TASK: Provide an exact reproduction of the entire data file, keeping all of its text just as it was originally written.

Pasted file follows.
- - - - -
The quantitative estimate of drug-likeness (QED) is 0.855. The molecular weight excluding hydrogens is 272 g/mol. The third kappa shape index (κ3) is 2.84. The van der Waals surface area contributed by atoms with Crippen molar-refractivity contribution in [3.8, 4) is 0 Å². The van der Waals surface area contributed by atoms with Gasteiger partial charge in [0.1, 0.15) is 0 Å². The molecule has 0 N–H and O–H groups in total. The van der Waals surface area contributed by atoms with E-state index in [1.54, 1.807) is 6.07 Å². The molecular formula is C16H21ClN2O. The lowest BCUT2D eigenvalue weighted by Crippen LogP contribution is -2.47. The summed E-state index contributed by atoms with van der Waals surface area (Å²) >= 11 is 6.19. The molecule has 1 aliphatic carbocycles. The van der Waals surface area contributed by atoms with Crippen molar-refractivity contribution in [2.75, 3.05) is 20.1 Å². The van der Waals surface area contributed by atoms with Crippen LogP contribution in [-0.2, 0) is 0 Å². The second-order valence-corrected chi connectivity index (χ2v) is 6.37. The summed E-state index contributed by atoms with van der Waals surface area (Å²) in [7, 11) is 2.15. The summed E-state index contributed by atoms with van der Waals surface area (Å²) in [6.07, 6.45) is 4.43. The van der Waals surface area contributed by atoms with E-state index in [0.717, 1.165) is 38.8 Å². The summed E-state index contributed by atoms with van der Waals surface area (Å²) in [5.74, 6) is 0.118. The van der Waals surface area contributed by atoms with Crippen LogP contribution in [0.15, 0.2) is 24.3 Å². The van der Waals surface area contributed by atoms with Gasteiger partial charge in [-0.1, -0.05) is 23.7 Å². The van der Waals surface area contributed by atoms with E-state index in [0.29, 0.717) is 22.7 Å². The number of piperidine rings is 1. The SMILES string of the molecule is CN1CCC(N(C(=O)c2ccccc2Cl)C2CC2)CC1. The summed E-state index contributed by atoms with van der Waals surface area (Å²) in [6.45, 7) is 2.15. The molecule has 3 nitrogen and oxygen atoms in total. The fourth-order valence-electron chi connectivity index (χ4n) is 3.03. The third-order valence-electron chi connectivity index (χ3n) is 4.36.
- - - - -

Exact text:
The quantitative estimate of drug-likeness (QED) is 0.855. The molecular weight excluding hydrogens is 272 g/mol. The third kappa shape index (κ3) is 2.84. The van der Waals surface area contributed by atoms with Crippen molar-refractivity contribution in [3.8, 4) is 0 Å². The van der Waals surface area contributed by atoms with Gasteiger partial charge in [0.1, 0.15) is 0 Å². The molecule has 0 N–H and O–H groups in total. The van der Waals surface area contributed by atoms with E-state index in [1.54, 1.807) is 6.07 Å². The molecular formula is C16H21ClN2O. The lowest BCUT2D eigenvalue weighted by Crippen LogP contribution is -2.47. The summed E-state index contributed by atoms with van der Waals surface area (Å²) >= 11 is 6.19. The molecule has 1 aliphatic carbocycles. The van der Waals surface area contributed by atoms with Crippen molar-refractivity contribution in [2.75, 3.05) is 20.1 Å². The van der Waals surface area contributed by atoms with Crippen LogP contribution in [-0.2, 0) is 0 Å². The second-order valence-corrected chi connectivity index (χ2v) is 6.37. The summed E-state index contributed by atoms with van der Waals surface area (Å²) in [7, 11) is 2.15. The summed E-state index contributed by atoms with van der Waals surface area (Å²) in [6.07, 6.45) is 4.43. The van der Waals surface area contributed by atoms with E-state index in [0.717, 1.165) is 38.8 Å². The summed E-state index contributed by atoms with van der Waals surface area (Å²) in [5.74, 6) is 0.118. The van der Waals surface area contributed by atoms with Crippen LogP contribution in [0.15, 0.2) is 24.3 Å². The van der Waals surface area contributed by atoms with Gasteiger partial charge in [-0.1, -0.05) is 23.7 Å². The van der Waals surface area contributed by atoms with E-state index in [0.29, 0.717) is 22.7 Å². The number of piperidine rings is 1. The SMILES string of the molecule is CN1CCC(N(C(=O)c2ccccc2Cl)C2CC2)CC1. The summed E-state index contributed by atoms with van der Waals surface area (Å²) in [6.45, 7) is 2.15. The molecule has 3 nitrogen and oxygen atoms in total. The fourth-order valence-electron chi connectivity index (χ4n) is 3.03. The third-order valence-electron chi connectivity index (χ3n) is 4.36.